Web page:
Distributing Texas Property to Foreign Heirs with Ancillary Probate
Many of the clients we work with have close ties to families in Mexico or other Central and South American countries. Family members may go back and forth between the U.S. and their home country, or one part of the family may live in the United States near El Paso, Texas and the other family members live in the other country.
This situation can present challenges should a family member who owns property in Texas die and leave that property to family members over the border.
In Mexico, there is no legal process to probate a will in court. In the U.S., there is a very clear and detailed probate process that MUST be followed in order to transfer ownership of a home, a bank account, a restaurant or some other real property located in the U.S. to a non-citizen.
El Paso probate lawyer Victor Falvey helps executors and personal representatives distribute Texas property to foreign heirs with ancillary probate. If your loved one owned property in the U.S., Mr. Falvey can help you gain control of that property. Contact our El Paso law office to talk with him about the details of this special process. Call 915-229-6964 to schedule your initial consultation.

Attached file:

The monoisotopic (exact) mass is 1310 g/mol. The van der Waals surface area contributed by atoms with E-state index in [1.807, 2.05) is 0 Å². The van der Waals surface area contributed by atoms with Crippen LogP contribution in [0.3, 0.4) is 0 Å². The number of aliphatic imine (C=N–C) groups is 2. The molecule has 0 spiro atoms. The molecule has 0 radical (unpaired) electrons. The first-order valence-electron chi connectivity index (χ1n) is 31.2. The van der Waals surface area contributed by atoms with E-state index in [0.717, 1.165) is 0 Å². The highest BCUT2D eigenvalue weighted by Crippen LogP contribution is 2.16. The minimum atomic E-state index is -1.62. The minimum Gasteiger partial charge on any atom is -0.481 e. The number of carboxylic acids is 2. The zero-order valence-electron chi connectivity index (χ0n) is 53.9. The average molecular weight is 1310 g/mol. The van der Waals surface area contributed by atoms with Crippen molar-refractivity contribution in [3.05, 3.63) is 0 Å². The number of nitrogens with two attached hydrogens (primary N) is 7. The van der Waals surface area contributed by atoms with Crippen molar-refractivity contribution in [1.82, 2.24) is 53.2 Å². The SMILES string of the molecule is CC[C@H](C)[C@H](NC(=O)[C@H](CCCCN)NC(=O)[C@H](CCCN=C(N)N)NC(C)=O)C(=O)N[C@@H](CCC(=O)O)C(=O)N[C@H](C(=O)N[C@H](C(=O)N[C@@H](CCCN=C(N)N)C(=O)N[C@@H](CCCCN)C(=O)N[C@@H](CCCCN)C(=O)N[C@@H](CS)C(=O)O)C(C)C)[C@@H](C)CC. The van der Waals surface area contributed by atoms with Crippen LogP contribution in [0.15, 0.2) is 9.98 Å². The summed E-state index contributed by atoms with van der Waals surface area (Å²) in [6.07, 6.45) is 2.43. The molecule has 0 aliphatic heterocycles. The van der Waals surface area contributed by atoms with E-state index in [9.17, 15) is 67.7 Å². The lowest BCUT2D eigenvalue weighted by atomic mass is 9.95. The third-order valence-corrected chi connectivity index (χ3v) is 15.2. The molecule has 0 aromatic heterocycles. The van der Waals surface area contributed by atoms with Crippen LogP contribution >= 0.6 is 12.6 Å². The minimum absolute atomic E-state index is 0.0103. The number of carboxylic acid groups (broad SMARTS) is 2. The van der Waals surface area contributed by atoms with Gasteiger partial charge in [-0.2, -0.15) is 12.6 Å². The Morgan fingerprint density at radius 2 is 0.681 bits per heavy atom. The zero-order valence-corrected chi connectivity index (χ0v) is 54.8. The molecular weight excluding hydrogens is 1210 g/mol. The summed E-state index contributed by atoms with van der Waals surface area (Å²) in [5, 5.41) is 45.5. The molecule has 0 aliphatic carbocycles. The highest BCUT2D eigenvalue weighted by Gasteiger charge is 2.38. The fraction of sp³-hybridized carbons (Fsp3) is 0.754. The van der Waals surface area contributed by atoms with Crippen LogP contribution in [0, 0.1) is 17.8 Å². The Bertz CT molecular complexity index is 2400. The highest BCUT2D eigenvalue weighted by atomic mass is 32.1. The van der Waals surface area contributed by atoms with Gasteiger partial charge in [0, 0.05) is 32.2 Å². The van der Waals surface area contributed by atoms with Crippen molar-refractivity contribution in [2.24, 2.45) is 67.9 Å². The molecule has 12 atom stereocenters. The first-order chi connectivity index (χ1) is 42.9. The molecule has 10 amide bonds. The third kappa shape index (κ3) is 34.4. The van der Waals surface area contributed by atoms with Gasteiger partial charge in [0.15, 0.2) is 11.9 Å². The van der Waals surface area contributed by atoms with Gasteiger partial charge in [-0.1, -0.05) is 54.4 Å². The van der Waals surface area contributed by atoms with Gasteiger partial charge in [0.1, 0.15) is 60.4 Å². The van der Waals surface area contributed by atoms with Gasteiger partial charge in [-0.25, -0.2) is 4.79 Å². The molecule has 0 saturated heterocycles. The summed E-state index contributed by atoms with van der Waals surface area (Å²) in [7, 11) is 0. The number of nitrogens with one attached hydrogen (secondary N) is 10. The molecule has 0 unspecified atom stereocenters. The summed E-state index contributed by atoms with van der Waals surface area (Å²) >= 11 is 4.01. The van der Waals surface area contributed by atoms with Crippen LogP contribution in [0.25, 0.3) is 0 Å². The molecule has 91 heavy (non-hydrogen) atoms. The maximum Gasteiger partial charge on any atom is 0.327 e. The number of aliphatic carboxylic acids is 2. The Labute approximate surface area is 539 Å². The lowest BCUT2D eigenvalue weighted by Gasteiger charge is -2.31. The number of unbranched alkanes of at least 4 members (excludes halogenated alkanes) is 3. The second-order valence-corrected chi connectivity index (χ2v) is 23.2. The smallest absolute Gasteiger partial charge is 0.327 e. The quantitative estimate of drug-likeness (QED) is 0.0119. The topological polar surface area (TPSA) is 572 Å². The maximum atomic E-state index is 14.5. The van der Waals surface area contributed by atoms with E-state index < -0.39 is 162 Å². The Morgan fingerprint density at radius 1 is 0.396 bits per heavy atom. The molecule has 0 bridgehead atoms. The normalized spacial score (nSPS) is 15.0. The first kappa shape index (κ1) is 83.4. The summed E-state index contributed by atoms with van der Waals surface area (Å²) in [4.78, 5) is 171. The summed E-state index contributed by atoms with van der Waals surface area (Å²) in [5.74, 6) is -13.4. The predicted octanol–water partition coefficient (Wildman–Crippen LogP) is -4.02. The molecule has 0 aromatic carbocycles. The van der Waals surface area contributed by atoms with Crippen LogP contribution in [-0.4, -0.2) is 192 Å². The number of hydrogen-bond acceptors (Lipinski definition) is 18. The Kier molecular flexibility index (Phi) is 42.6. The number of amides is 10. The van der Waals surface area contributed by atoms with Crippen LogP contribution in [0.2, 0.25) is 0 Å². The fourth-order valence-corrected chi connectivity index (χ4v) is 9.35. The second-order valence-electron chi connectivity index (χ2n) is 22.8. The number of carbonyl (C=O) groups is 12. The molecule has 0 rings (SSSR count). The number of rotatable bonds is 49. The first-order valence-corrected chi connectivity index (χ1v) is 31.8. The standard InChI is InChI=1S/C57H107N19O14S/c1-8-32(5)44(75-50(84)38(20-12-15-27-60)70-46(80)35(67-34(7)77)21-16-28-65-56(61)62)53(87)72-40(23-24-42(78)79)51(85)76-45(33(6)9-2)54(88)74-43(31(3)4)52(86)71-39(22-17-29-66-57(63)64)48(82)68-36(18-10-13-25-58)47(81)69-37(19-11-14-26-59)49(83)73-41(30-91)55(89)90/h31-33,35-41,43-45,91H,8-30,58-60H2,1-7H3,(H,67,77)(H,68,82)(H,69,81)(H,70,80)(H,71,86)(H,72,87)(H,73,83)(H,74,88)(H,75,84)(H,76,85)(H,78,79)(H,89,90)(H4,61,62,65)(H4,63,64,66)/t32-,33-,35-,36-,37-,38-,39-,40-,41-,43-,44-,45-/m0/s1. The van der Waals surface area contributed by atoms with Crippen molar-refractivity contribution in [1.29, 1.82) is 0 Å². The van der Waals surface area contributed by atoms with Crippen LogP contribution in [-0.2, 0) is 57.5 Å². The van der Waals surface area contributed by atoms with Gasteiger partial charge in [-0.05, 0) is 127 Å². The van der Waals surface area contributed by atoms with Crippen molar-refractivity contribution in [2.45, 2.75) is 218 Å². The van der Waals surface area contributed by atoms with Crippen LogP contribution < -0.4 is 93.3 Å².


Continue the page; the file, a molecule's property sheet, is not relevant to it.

Transfer of Foreign Owned US Assets and Potential Problems
The Last Will and Testament of a person who owned property in but died outside of Texas can be probated in the same way in Texas probate court as the same as the Will of a person who lived and died in Texas. While there may be differences between the US (and the State of Texas) and the other country or state about how an estate should be handled, the Texas probate court judge will decide which one applies.
If the property in question is real property (like a house or a business) located in Texas, then Texas probate law will apply. If it is personal property (a car or money), then the laws of the country where the person lived will apply. So the court will want to know some of the following information:
- Where the deceased person was living at the time of death
- Whether the deceased person had legal resident or citizen status in the U.S.
- Whether the deceased person had a Will and the validity of the Will if there was one
- The type of property in question – whether real property or personal property
- Whether taxes will be due on the property in question
This difference in how property is treated will become particularly important when it applies to “community property” and “separate property” of a spouse.
Mr. Falvey also works to represent the interests of beneficiaries who believe they have been treated unfairly in the probating of an estate. If you need legal help bringing a claim to court, he can represent you in probate litigation.